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Whale Optimization Algorithm (WOA)

  • Last Updated : 12 Apr, 2021

The step-by-step procedure to obtain an optimum value (maximum or minimum) of an objective function is called an Optimization Algorithm.

Meta-heuristic optimization algorithms are becoming more and more popular in engineering applications because they:

  • rely on rather simple concepts and are easy to implement
  • do not require gradient information
  • can bypass local optima
  • can be utilized in a wide range of problems covering different disciplines.

Many scholars and researchers have developed several metaheuristics to address complex/unsolved optimization problems. Example: Particle Swarm Optimization, Grey wolf optimization, Ant colony Optimization, Genetic Algorithms, Cuckoo search algorithm etc.  

This article aims to introduce a novel meta-heuristic optimization technique called as Whale Optimization algorithm (WOA)

Inspiration of the algorithm:

Whale optimization algorithm (WOA): A nature inspired meta-heuristic optimization algorithm which mimics the hunting behaviour of humpback whales. The algorithm is inspired by the bubble-net hunting strategy  



Foraging behavior of Humpback whales is called bubble-net feeding method. Humpback whales prefer to hunt school of krill or small fishes close to the surface. It has been observed that this foraging is done by creating distinctive bubbles along a circle or ‘9’-shaped path as shown in Fig. 1.

Two maneuvers associated with bubble net feeding are ‘upward-spirals’ and ‘double-loops’.

  • In ‘upward-spirals’ maneuver humpback whales dive around 12 m down and then start to create bubble in a spiral shape around the prey and swim up toward the surface.
  • double-loops’ maneuver includes three different stages: coral loop, lobtail, and capture loop

Figure 1: Bubble-net feeding behaviour of humpback whales.

Mathematical Model

Bubble-net feeding is a unique behaviour that can only be observed in humpback whales. In whale optimization algorithm (WOA) the spiral bubble-net feeding maneuver is mathematically modeled in order to perform optimization

  • WOA simulated hunting behaviour with random or the best search agent to chase the prey
  • WOA uses a spiral to simulate bubble-net attacking mechanism of humpback whales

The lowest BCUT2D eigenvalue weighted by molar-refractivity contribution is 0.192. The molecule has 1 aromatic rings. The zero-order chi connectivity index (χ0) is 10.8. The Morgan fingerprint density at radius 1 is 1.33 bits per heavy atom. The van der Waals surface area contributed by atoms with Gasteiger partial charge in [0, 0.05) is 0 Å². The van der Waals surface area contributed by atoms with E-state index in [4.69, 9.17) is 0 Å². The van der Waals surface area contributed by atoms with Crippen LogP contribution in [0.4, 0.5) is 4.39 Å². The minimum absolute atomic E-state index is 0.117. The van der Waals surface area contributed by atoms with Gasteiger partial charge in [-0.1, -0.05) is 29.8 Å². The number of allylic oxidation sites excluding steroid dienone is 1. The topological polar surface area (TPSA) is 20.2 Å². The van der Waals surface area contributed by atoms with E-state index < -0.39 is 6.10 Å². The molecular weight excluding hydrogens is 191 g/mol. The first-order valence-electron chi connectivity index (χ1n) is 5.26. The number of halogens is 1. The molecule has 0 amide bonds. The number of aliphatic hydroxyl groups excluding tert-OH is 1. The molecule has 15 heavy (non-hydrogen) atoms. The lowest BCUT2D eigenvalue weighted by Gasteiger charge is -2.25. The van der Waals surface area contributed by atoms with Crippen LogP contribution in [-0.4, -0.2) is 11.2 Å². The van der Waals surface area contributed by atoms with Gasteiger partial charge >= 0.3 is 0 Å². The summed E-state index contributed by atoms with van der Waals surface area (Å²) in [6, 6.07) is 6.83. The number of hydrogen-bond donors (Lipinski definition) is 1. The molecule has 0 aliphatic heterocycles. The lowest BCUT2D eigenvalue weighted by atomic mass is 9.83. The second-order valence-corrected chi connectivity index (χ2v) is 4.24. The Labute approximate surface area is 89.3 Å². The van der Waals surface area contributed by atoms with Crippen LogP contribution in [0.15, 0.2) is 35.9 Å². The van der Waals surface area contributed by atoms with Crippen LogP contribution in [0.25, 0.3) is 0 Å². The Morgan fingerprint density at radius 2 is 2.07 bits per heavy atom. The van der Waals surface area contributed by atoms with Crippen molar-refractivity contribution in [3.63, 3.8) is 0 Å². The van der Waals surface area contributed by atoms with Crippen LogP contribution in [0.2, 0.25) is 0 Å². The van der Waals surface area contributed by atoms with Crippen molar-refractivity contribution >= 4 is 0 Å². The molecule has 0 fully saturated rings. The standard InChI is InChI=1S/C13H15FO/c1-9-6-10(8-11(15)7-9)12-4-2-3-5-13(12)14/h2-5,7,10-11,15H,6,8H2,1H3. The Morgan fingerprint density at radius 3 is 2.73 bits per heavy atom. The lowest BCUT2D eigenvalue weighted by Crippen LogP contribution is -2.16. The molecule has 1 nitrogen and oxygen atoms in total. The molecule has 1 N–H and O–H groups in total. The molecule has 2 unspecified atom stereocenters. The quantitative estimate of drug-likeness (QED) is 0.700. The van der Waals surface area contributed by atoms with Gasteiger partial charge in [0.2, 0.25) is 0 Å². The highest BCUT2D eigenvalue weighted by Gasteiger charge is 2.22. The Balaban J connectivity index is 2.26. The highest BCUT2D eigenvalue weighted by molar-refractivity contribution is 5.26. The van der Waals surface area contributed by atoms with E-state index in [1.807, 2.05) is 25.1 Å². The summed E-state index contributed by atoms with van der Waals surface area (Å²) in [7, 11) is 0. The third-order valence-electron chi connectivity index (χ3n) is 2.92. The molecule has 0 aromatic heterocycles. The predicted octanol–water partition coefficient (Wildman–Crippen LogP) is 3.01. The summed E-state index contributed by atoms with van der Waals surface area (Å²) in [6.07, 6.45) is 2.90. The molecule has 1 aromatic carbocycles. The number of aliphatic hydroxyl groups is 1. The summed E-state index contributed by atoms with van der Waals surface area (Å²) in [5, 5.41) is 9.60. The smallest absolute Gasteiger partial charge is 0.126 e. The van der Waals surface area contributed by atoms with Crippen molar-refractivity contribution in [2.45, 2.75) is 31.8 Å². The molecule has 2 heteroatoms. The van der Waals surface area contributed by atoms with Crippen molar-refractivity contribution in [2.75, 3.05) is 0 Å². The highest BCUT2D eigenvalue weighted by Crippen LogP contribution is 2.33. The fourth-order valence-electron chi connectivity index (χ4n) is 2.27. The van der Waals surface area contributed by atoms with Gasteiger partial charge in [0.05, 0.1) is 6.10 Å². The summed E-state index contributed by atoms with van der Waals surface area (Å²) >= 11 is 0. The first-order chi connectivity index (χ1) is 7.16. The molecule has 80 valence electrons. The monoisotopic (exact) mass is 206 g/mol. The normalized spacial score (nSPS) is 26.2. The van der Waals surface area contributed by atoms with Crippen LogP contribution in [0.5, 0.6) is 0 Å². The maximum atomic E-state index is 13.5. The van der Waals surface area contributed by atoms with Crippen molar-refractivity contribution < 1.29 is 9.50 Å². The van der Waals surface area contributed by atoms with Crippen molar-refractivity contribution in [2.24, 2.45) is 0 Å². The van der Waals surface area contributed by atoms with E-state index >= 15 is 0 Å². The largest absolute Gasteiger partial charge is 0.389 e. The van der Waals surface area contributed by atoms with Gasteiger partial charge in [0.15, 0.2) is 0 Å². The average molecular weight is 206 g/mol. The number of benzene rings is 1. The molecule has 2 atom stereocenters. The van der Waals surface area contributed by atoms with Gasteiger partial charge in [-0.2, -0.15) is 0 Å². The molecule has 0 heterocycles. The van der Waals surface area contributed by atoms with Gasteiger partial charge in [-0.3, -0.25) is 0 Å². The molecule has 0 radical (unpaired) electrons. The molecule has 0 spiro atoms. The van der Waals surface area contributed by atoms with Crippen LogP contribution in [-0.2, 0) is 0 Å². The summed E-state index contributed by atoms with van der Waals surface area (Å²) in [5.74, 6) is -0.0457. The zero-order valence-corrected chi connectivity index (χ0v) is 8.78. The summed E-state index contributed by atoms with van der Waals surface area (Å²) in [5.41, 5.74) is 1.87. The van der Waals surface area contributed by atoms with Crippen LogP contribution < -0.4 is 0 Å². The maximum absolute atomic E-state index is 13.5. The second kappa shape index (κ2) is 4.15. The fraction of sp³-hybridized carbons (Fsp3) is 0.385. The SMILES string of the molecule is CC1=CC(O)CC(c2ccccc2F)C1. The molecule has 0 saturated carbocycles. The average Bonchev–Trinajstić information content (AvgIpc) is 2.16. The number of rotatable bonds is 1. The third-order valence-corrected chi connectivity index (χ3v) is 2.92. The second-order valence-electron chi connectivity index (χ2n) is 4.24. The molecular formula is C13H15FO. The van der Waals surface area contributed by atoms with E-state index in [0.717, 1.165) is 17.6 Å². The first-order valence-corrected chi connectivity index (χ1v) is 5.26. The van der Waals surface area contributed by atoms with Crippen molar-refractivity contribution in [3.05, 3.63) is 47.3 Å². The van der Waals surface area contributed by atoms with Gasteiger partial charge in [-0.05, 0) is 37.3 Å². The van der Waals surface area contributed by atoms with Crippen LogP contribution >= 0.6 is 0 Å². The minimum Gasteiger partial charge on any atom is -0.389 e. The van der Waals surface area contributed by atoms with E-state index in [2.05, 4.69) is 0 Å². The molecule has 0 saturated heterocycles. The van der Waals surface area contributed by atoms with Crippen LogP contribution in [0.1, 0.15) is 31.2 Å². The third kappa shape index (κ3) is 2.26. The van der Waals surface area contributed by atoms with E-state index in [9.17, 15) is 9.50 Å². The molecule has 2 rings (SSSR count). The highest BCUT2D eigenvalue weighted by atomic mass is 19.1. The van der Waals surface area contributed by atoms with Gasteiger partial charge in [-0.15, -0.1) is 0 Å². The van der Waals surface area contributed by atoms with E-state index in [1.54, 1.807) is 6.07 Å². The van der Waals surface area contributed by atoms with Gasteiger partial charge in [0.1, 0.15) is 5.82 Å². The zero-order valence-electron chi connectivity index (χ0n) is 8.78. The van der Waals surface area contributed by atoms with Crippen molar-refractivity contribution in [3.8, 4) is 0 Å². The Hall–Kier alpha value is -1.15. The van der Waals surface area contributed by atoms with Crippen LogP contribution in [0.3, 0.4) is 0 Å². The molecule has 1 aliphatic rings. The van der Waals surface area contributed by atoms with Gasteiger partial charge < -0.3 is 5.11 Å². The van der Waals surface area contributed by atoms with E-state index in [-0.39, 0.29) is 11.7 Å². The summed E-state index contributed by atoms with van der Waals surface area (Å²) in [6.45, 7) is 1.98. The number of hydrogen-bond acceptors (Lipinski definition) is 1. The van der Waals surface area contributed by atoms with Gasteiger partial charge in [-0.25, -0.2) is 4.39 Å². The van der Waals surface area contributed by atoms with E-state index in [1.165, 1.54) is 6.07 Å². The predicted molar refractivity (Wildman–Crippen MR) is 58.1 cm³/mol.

Encircling Prey

Current best candidate solution is assumed to be closes to target prey and other solutions update their position towards the best agent

\vec{D} = |\vec{C}.\vec{X}_{best}(t)-\vec{X}(t)|
         (1)

\vec{X}(t+1) = \vec{X}_{best}(t)-\vec{A}.\vec{D}
        (2)  

Where t indicates the current iteration, \vec{A}   and  \vec{C}   are coefficient vectors, \vec{X}_{best}   is the position vector of the best solution, and \vec{X}   indicates the position vector of a grey wolf

\vec{A} = 2\vec{a}\vec{r_1} - \vec{a}
   (3)          



\vec{C} = 2\vec{r_2}
                          (4)

Where \vec{r_1}  , \vec{r_2}    are random vectors in [0, 1].

Bubble-net attacking method (exploitation phase)

In order to mathematically model the bubble-net behaviour of humpback whales, two approaches are designed as follows

  • 1. Shrinking encircling mechanism
    • This behaviour is achieved by decreasing the value of \vec{a}  . a is decreased from 2 to 0 over the course of iterations.
  • 2. Spiral updating position
    • \vec{D^`} = | \vec{X}_{best}(t) - \vec{X}(t)  |
    • \vec{X}(t+1) = \vec{D^`} . e^{bl} . \cos(2\pi l) + \vec{X}_{best}(t)        (5)
    • l   is a random number in [-1, 1]

Search for prey:

Humpback whales search randomly according to the position of each other

\vec{D} = |\vec{C}.\vec{X}_{rand}(t)-\vec{X}(t)|
        (6)

\vec{X}(t+1) = \vec{X}_{rand}(t)-\vec{A}.\vec{D}
        (7)  

Algorithm

Step1: Initialize the whales population X_i (i= 1, 2, ..., n)
Step2: Calculate fitness of each search agent
       X_{best} = the best search agent
Step3: while( t < maximum number of iterations )
            for each search agent:
                Update a, A, C, l \hspace{0.1cm} and \hspace{0.1cm} p
                if(p<0.5):
                    if(|A|<1):
                        Update current agent by eq. (1) 
                    else:
                        Select a random agent X_{rand}
                        update current agent by eq (7)
                else:
                    update search agent by eq (5)
            end-for
            Check if any search agent goes beyond the search space and amend it
            
            Calculate fitness of each search agent
            
            Update X_{best} if there is a better solution
             
             t = t+1
         end-while
 Step4: return X_{best}
 

References:

https://www.sciencedirect.com/science/article/pii/S0965997816300163

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